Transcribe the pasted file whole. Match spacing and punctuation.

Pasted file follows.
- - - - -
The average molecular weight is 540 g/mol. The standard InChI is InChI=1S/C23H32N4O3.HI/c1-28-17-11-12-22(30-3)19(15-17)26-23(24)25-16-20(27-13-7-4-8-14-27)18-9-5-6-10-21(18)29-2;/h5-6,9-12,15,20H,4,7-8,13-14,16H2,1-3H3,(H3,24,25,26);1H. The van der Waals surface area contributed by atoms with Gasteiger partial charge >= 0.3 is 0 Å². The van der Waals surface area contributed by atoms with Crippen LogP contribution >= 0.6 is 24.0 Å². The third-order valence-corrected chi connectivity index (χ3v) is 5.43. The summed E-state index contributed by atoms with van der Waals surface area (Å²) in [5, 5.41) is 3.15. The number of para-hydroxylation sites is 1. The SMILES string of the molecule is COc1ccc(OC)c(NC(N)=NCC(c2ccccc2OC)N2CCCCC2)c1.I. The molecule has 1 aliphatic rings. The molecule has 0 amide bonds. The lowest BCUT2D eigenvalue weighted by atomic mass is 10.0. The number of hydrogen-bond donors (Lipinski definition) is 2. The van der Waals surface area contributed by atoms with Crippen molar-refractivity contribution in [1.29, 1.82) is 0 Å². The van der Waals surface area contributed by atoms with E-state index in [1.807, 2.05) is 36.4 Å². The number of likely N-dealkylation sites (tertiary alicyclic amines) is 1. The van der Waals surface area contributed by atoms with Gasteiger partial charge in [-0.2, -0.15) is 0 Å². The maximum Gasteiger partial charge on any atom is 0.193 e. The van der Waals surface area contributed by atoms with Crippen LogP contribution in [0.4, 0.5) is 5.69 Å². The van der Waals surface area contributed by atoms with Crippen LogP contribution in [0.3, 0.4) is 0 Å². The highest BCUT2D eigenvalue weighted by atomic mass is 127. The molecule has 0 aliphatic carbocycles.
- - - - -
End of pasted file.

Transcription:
The average molecular weight is 540 g/mol. The standard InChI is InChI=1S/C23H32N4O3.HI/c1-28-17-11-12-22(30-3)19(15-17)26-23(24)25-16-20(27-13-7-4-8-14-27)18-9-5-6-10-21(18)29-2;/h5-6,9-12,15,20H,4,7-8,13-14,16H2,1-3H3,(H3,24,25,26);1H. The van der Waals surface area contributed by atoms with Gasteiger partial charge >= 0.3 is 0 Å². The van der Waals surface area contributed by atoms with Crippen LogP contribution >= 0.6 is 24.0 Å². The third-order valence-corrected chi connectivity index (χ3v) is 5.43. The summed E-state index contributed by atoms with van der Waals surface area (Å²) in [5, 5.41) is 3.15. The number of para-hydroxylation sites is 1. The SMILES string of the molecule is COc1ccc(OC)c(NC(N)=NCC(c2ccccc2OC)N2CCCCC2)c1.I. The molecule has 1 aliphatic rings. The molecule has 0 amide bonds. The lowest BCUT2D eigenvalue weighted by atomic mass is 10.0. The number of hydrogen-bond donors (Lipinski definition) is 2. The van der Waals surface area contributed by atoms with Crippen molar-refractivity contribution in [1.29, 1.82) is 0 Å². The van der Waals surface area contributed by atoms with E-state index in [1.807, 2.05) is 36.4 Å². The number of likely N-dealkylation sites (tertiary alicyclic amines) is 1. The van der Waals surface area contributed by atoms with Gasteiger partial charge in [-0.2, -0.15) is 0 Å². The maximum Gasteiger partial charge on any atom is 0.193 e. The van der Waals surface area contributed by atoms with Crippen LogP contribution in [0.4, 0.5) is 5.69 Å². The van der Waals surface area contributed by atoms with Crippen LogP contribution in [0.3, 0.4) is 0 Å². The highest BCUT2D eigenvalue weighted by atomic mass is 127. The molecule has 0 aliphatic carbocycles.